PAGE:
Assistant Secretary-General and Deputy Executive Director of UN Women UK response

Thank you Madam Chair

And thank you Ms Regnér for your excellent presentation today.

The UK highly values the work of UN Women, and its response to the COVID-19 crisis. Your policy briefs, data collection, analysis and evidence provide international organisations and national governments valuable information on where we need to do better and that can help us to implement and strengthen effective, gender responsive approaches to COVID-19 recovery plans.

Your presentation today is a stark reminder of the gendered impacts of COVID-19 – and how the pandemic has exacerbated many of the challenges that women and girls already faced. It highlights why it is essential that we not only step up our efforts to address gender inequalities and their root causes, but that we put gender equality at the centre of all that we do.

Empowering women and girls, and preventing violence against them, is a UK priority. We are committed to ensuring every girl receives at least 12 years of quality education, and to ending the preventable deaths of mothers, new-born babies and children by 2030. Supporting comprehensive sexual and reproductive health and rights is fundamental for gender equality: it ensures that all women and girls have control over their own lives and their bodies.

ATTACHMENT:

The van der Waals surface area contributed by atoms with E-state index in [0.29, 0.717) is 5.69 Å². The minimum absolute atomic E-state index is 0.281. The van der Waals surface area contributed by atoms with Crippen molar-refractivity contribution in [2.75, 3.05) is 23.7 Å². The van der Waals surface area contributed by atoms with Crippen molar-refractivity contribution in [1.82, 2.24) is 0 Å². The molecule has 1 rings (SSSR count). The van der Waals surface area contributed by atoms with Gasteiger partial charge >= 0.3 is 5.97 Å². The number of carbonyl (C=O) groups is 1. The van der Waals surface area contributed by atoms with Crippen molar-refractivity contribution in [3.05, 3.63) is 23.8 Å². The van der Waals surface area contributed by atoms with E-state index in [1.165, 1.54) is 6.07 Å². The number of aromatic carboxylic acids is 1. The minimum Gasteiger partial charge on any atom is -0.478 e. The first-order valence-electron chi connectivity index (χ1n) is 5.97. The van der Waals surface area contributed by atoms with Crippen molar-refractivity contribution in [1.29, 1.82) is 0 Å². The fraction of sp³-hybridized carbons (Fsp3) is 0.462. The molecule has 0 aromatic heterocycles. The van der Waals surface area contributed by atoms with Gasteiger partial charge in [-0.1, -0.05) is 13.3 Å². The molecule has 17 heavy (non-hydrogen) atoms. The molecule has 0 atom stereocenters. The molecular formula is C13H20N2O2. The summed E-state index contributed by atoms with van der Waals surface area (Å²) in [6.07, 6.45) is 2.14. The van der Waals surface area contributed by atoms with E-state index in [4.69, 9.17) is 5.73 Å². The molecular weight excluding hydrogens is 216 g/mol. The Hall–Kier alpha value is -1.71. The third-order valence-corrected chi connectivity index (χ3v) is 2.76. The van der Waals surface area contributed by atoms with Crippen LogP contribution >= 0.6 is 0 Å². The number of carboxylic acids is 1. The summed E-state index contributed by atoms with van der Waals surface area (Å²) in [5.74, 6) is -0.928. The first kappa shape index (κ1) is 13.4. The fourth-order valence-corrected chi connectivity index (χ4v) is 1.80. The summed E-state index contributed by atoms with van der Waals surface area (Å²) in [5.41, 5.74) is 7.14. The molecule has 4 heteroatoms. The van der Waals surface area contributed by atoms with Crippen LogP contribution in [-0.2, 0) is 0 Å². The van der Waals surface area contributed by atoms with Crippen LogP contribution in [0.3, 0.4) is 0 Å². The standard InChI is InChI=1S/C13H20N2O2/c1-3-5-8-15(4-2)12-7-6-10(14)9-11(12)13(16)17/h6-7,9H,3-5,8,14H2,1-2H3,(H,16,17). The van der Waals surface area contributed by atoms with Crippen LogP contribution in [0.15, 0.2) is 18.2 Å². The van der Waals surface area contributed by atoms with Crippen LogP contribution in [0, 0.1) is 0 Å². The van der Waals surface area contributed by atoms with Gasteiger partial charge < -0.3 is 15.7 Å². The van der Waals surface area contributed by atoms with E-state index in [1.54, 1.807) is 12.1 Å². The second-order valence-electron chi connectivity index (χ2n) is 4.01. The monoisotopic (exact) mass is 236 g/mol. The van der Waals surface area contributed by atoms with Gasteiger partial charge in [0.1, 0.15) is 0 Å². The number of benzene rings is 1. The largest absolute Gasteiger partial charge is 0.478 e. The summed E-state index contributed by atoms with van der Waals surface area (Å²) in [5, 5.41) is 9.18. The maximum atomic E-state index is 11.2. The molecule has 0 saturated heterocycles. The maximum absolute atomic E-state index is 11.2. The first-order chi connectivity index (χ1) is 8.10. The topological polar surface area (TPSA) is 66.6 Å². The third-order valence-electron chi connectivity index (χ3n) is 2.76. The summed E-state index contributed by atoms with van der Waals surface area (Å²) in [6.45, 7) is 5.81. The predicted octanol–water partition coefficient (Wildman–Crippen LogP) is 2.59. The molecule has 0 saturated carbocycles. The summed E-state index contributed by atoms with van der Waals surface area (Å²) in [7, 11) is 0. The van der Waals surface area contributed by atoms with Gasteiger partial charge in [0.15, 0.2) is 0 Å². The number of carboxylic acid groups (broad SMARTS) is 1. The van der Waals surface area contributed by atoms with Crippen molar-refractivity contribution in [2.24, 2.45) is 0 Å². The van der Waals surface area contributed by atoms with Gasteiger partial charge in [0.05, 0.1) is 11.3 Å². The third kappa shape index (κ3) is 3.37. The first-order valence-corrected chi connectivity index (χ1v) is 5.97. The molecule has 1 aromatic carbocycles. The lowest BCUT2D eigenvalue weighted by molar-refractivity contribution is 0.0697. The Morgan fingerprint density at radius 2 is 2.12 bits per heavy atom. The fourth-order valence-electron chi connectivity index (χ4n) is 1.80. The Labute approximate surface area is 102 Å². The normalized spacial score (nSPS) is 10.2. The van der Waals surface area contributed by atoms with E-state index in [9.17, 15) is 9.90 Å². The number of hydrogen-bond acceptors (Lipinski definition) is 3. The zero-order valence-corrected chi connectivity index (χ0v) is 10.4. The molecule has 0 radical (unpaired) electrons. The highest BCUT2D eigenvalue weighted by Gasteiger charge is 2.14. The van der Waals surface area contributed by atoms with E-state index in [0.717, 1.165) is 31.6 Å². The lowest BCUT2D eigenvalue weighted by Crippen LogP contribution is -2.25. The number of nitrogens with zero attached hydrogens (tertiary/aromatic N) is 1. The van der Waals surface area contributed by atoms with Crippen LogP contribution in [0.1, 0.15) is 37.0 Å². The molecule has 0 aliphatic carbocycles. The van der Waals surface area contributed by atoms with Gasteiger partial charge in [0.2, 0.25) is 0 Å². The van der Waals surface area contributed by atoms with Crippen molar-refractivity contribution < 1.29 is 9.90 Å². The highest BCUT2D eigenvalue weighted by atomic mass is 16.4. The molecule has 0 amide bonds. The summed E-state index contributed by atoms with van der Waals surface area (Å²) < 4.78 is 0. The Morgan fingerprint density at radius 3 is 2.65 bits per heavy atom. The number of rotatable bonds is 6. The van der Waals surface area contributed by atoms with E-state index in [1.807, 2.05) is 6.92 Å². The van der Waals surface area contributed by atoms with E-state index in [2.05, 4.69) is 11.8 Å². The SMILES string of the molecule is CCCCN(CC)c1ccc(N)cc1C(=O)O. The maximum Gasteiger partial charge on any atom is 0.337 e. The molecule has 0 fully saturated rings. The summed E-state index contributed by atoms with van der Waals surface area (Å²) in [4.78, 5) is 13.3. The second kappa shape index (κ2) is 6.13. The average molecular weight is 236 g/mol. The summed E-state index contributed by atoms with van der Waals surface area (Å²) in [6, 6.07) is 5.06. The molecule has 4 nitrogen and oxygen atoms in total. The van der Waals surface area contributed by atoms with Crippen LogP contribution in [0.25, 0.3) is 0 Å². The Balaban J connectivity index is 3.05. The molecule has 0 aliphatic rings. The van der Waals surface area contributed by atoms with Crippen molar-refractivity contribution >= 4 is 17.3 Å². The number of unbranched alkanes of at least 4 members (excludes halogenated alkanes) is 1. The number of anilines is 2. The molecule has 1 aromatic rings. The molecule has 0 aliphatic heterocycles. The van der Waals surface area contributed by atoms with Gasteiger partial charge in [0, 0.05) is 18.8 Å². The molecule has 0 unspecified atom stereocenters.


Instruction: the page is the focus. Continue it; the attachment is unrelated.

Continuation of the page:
The UK has provided additional support to the UN Population Fund (UNFPA) to scale up reporting, protection and support services for women and girls affected by gender-based violence and to address reproductive health supply shortages caused by the pandemic. As a co-leader of the Action Coalition on Gender-Based Violence at the Generation Equality Forum, we will help to tackle the root causes of violence, including using education to stop violence before it starts. And at COP26, the UK Presidency will champion a green, inclusive and resilient recovery.

We know that women and girls not only experience inequality and discrimination because of their gender. This can be compounded by intersecting factors – such as age, disability, ethnicity, sexuality, religion or belief. So it is essential to build intersectional approaches into our processes, programmes, and policies to tackle the multiple and compounding layers of discrimination and oppression faced by women and girls.

Gender is, and must remain, a priority for the entire UN system, as well as for other multilateral organisations and for national governments.

At the OSCE, achieving gender equality is an integral part of the organisation’s concept of comprehensive security. We have a body of political commitments, agreed, by consensus, by all states – for example Ministerial Council Decision 10/11 on women in the economic sphere; 4/18 on preventing and combating violence against women, and 14/04 on the promotion of gender equality. It is the responsibility of every state to implement these commitments, to review critically our progress and to use the OSCE platform to share our experiences, lessons learned and best practice. As you said Ms Regnér, we need to walk the talk.

Thank you Chair

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